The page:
DALLAS — The Dallas Convention & Visitors Bureau doesn’t want you thinking “Dallas” when you think Dallas.

That is, don’t confuse what the once-popular television drama was with what the Big D has come to be.

“It has left behind stereotypes of big-haired women and rowdy cowboys,” states the visitors’ bureau’s website.

Fair enough.

But other stereotypes, states the organization, are warmly welcomed, including drag queens and homosexual cowboys. With Dallas already boasting what it says is the sixth largest homosexual population in the United States, the visitors’ bureau is actively promoting tourism among homosexuals, online and in its literature.

“From entrepreneurial mavericks to Fortune 500 power-players,” says the site, “Dallas shines as a business center that welcomes its gay ingenuity.”

That doesn’t sit well with Cathie Adams, president of Texas Eagle Forum, a Dallas-based affiliate of the pro-family group Eagle Forum begun by Phyllis Schlafly, a Catholic.

“I’m sickened over it,” Adams said. “It’s very apparent that they think that money is a higher priority than families. As a Christian, I can say that when they supplant a fear of God and what he calls right and wrong with their god of dollar signs, it offends us morally as well as spiritually.”

Where once the homosexual agenda might have been promoted only in street parades, it is with increasing frequency marching through the hallways and offices of big government and big business. The Dallas Convention & Visitors Bureau is just one of many examples.

The Money Factor

What’s driving the relatively new marketing effort in Dallas? Ross Crusemann, the bureau’s senior vice president of marketing, first points to dollars.

“The Dallas Convention & Visitors Bureau began marketing to the GLBT community in 2004 as one of four growing niche markets including African-American, Asian and Latino,” said Crusemann, noting that most large cities do the same. “The gay and lesbian market comprises about 15 million people with an estimated $65 billion in U.S. travel spending. This research also indicates that most GLBT travelers have more discretionary income, enabling them to take longer trips and spend more money.”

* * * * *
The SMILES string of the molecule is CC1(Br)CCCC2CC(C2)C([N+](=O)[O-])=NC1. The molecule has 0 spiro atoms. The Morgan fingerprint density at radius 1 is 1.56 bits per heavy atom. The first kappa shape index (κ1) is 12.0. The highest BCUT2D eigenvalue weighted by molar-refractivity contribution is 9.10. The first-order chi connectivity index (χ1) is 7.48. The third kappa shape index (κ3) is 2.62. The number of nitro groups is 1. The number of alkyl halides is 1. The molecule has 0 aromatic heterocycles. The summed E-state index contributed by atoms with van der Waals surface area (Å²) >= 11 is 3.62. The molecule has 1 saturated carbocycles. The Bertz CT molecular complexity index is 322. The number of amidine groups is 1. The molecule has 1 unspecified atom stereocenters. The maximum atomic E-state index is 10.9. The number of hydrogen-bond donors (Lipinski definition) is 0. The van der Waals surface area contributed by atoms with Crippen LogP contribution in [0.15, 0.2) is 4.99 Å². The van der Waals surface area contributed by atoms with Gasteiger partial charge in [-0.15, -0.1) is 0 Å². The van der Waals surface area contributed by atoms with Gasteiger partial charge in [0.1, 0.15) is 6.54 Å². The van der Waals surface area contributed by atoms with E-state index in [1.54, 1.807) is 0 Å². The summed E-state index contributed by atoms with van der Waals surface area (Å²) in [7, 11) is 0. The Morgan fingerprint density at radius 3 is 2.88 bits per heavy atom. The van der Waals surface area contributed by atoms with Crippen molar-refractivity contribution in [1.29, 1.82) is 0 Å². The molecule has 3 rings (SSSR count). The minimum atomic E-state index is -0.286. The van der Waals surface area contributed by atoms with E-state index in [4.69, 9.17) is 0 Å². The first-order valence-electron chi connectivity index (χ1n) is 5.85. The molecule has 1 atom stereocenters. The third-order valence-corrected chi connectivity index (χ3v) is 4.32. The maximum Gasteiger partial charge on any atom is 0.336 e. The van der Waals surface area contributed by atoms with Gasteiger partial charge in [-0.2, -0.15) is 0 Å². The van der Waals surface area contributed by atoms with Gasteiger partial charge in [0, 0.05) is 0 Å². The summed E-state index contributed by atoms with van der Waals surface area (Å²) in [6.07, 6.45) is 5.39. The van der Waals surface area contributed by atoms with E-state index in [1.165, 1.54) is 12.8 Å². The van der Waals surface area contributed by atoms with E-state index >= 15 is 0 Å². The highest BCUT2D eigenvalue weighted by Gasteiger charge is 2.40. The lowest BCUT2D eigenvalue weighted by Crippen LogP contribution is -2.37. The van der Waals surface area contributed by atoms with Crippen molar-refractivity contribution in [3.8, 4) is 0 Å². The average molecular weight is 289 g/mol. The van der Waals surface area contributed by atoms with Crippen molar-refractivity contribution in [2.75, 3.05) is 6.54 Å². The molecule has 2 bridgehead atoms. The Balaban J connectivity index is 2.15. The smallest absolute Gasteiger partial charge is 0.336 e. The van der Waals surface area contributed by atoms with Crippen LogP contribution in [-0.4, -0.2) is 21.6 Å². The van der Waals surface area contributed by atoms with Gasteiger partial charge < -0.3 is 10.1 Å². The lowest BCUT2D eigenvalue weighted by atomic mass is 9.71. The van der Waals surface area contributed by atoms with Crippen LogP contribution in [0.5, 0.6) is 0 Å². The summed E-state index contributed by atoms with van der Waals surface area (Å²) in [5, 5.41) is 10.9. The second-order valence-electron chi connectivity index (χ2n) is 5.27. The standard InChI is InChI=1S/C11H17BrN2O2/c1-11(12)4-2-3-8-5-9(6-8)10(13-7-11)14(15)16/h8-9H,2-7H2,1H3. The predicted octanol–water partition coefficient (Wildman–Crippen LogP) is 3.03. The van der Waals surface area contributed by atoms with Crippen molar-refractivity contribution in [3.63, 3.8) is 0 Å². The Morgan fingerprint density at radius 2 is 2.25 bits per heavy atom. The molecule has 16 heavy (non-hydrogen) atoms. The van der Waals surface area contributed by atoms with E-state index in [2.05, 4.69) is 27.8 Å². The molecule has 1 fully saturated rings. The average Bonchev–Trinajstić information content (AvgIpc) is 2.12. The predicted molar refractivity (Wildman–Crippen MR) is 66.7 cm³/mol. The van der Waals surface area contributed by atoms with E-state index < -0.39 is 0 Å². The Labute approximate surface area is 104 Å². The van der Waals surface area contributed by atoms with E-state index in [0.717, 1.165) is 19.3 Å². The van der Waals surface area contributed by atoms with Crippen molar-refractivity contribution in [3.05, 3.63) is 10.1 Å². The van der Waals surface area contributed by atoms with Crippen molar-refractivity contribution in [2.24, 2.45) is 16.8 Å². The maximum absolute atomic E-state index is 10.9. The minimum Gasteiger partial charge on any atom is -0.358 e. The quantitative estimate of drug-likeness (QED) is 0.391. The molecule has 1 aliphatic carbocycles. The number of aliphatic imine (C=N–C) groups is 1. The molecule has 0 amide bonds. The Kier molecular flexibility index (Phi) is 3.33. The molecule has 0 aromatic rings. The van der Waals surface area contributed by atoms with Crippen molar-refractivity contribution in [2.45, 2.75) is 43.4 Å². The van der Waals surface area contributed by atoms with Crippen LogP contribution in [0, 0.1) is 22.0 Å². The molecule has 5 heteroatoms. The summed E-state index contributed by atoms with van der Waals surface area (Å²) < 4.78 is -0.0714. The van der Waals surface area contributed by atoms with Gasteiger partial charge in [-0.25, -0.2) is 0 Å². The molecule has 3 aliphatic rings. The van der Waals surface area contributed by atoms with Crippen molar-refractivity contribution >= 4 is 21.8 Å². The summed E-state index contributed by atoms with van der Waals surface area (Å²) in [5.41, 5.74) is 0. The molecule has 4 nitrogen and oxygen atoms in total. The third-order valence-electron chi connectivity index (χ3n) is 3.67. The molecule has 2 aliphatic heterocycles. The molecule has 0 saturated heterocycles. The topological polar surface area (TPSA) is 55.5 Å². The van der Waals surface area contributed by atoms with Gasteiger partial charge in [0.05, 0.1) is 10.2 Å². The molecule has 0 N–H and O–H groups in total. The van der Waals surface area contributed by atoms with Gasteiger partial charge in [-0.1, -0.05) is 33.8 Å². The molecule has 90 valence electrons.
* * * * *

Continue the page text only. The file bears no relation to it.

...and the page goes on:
Adams does not deny that Dallas has a large homosexual population. “But that doesn’t make it a healthy or traditional lifestyle to be presented to children and their upbringing,” she said, noting that in 2005, 76% of Texans supported a constitutional amendment defining marriage as a union of one man and one woman. Efforts like those of the Dallas Convention & Visitors Bureau, she said, are among the reasons why traditional families are fleeing for the suburbs.

A similar promotion was marketed in Philadelphia two years ago, in a campaign using TV commercials. More recently, the Philadelphia School District caused a ruckus when it added “Gay and Lesbian History Month” to its school calendar sent to 200,000 mailboxes. That permitted the system’s 35 “gay-straight alliance clubs” to recognize October with special activities.

That’s cause for concern, said Thomas O’Brien, superintendent of schools for the Archdiocese of Philadelphia.